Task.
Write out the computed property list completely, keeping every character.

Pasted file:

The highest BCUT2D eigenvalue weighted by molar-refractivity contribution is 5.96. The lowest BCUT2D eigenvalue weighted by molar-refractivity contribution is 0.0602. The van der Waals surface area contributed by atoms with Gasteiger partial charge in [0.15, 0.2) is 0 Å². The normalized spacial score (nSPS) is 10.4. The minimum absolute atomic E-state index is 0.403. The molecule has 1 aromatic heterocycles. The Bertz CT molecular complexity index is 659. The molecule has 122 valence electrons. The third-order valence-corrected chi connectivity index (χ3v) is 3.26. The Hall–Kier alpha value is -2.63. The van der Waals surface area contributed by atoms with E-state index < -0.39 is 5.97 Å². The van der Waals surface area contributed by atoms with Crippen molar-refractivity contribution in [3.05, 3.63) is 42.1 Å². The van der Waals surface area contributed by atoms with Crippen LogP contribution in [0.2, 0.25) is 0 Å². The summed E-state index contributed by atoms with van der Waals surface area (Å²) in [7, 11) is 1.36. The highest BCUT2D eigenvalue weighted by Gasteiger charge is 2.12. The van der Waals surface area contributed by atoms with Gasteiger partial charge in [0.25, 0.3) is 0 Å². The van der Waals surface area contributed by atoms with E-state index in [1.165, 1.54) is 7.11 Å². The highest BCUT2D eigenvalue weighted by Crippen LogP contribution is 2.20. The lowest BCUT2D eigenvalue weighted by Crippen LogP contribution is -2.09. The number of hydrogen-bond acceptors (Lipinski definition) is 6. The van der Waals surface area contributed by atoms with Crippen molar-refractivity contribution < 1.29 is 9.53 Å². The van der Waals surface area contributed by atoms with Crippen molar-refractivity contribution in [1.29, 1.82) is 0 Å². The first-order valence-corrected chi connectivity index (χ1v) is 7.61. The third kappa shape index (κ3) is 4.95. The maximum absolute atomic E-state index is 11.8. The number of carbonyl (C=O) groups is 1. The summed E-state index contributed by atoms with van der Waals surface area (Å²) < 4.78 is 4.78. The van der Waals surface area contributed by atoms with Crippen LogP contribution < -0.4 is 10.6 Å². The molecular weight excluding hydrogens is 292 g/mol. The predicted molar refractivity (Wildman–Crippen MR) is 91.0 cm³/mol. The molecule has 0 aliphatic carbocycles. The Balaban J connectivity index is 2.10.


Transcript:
The highest BCUT2D eigenvalue weighted by molar-refractivity contribution is 5.96. The lowest BCUT2D eigenvalue weighted by molar-refractivity contribution is 0.0602. The van der Waals surface area contributed by atoms with Gasteiger partial charge in [0.15, 0.2) is 0 Å². The normalized spacial score (nSPS) is 10.4. The minimum absolute atomic E-state index is 0.403. The molecule has 1 aromatic heterocycles. The Bertz CT molecular complexity index is 659. The molecule has 122 valence electrons. The third-order valence-corrected chi connectivity index (χ3v) is 3.26. The Hall–Kier alpha value is -2.63. The van der Waals surface area contributed by atoms with E-state index < -0.39 is 5.97 Å². The van der Waals surface area contributed by atoms with Crippen molar-refractivity contribution in [3.05, 3.63) is 42.1 Å². The van der Waals surface area contributed by atoms with Crippen LogP contribution in [0.2, 0.25) is 0 Å². The summed E-state index contributed by atoms with van der Waals surface area (Å²) in [7, 11) is 1.36. The highest BCUT2D eigenvalue weighted by Gasteiger charge is 2.12. The van der Waals surface area contributed by atoms with Gasteiger partial charge in [0.25, 0.3) is 0 Å². The van der Waals surface area contributed by atoms with E-state index in [1.165, 1.54) is 7.11 Å². The highest BCUT2D eigenvalue weighted by Crippen LogP contribution is 2.20. The lowest BCUT2D eigenvalue weighted by Crippen LogP contribution is -2.09. The number of hydrogen-bond acceptors (Lipinski definition) is 6. The van der Waals surface area contributed by atoms with Crippen molar-refractivity contribution < 1.29 is 9.53 Å². The van der Waals surface area contributed by atoms with Crippen molar-refractivity contribution in [1.29, 1.82) is 0 Å². The first-order valence-corrected chi connectivity index (χ1v) is 7.61. The third kappa shape index (κ3) is 4.95. The maximum absolute atomic E-state index is 11.8. The number of carbonyl (C=O) groups is 1. The summed E-state index contributed by atoms with van der Waals surface area (Å²) < 4.78 is 4.78. The van der Waals surface area contributed by atoms with Crippen LogP contribution < -0.4 is 10.6 Å². The molecular weight excluding hydrogens is 292 g/mol. The predicted molar refractivity (Wildman–Crippen MR) is 91.0 cm³/mol. The molecule has 0 aliphatic carbocycles. The Balaban J connectivity index is 2.10.